The Entity Framework has advanced significantly over the last few years. A little over a year ago we released EF 4.1, which introduced the new DbContext API and EF “Code First” support. Earlier this year we delivered EF 4.3, which provides Code First Migration support that enables developers to easily evolve database schema in a code optimized way. And we are now in the final stages of wrapping up the EF 5 release, which adds enum support, spatial data types, table-valued function support and some significant performance and Visual Studio Tooling improvements.
One of the things the team has done throughout the EF4 and EF5 development cycles has been to involve the community early as we make design decisions and solicit as much feedback as possible. Going forward with EF 6 we are looking to take this to the next level by moving to an open development model.
The Entity Framework source code is today being released under an open source license (Apache 2.0), and the code repository is now hosted on CodePlex (using Git) to further increase development transparency. This will enable everyone in the community to be able to engage and provide feedback on code checkins, bug fixes, new feature development and build and test the product on a daily basis using the most up to date version of the source code and tests. Community contributions will also be welcomed, so you can help shape and build Entity Framework into an even better product. You can find all the details on the Entity Framework CodePlex Site.
Last December the Windows Azure SDKs adopted this open development model, and in March of this year I blogged about how ASP.NET MVC, ASP.NET Web API and ASP.NET Razor were also adopting this approach. These products have all found the open development approach to be a great way to build a tighter feedback loop with the community, and at the end of the day deliver even better products.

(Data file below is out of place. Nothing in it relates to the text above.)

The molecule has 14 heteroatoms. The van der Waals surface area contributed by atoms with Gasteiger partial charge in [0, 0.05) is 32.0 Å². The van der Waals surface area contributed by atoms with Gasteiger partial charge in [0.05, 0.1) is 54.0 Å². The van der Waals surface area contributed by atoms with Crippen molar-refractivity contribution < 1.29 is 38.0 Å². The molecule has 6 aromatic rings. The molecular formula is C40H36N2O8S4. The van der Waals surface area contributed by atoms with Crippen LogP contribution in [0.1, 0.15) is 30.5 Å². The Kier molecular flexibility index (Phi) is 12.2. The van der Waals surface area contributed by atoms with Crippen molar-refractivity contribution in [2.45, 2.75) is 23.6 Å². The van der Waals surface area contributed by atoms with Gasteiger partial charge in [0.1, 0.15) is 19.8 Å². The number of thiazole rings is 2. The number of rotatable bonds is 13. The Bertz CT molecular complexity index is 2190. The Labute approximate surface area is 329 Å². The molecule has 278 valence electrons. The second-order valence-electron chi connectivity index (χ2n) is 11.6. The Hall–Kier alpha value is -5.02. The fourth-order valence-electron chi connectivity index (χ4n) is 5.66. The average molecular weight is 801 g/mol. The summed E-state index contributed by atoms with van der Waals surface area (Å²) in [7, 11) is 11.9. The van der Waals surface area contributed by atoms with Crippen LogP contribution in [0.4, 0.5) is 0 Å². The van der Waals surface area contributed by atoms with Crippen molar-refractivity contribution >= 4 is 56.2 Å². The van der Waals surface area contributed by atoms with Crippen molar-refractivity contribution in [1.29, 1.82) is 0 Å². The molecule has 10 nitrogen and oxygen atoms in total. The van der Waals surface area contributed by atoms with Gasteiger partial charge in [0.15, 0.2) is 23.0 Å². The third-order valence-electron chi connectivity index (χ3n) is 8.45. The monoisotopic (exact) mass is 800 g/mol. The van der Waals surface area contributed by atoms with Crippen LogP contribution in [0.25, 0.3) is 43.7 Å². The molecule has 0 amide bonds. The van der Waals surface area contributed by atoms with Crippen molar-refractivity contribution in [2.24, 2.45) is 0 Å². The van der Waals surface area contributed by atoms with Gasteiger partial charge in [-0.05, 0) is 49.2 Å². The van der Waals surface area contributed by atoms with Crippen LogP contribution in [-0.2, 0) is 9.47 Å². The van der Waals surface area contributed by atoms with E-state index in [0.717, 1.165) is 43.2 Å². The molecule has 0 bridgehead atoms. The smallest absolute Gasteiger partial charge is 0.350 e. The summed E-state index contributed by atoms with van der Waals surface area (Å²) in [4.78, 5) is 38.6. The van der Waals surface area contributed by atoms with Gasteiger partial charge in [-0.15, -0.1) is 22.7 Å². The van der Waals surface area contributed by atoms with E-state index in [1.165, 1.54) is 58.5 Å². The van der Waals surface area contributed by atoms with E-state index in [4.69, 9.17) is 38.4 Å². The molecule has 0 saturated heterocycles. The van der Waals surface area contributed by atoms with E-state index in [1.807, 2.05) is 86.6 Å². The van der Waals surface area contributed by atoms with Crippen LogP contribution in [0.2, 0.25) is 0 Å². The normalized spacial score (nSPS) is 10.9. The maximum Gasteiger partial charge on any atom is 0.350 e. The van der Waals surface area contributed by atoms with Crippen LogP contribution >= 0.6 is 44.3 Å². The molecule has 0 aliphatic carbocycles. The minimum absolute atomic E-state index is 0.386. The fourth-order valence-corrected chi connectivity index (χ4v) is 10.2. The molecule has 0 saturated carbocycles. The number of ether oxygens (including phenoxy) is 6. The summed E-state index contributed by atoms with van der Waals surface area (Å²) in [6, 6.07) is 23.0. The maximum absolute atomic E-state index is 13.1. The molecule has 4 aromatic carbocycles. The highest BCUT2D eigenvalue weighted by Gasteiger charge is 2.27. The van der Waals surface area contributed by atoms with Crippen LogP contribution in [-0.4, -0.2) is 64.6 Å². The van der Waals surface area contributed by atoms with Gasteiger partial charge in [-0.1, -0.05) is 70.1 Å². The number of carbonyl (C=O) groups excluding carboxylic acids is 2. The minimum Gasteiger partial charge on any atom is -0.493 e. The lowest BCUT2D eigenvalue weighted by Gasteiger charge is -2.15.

Same Support, Same Developers, More Investment
Very importantly – Microsoft will continue to ship official builds of Entity Framework as a fully supported Microsoft product both standalone as well as part of Visual Studio (the same as today). It will continue to be staffed by the same Microsoft developers that build it today, and will be supported through the same Microsoft support mechanisms. Our goal with today’s announcement is to increase the development feedback loop even more, allowing us to deliver an even better product.
The team is really excited to move to this more open development approach. You’ll see some exciting new features committed very soon.
Head over to the Entity Framework Codeplex Site to learn more and get involved. Also check out the EF 6 roadmap page on the CodePlex site for more details about features that will be coming in the next major release. And read about the new Microsoft Open Tech Hub and some of the process changes we are making to help enable this and other collaborations with the open source community.
Hope this helps,
P.S. In addition to blogging, I use Twitter to-do quick posts and share links. My Twitter handle is: @scottgu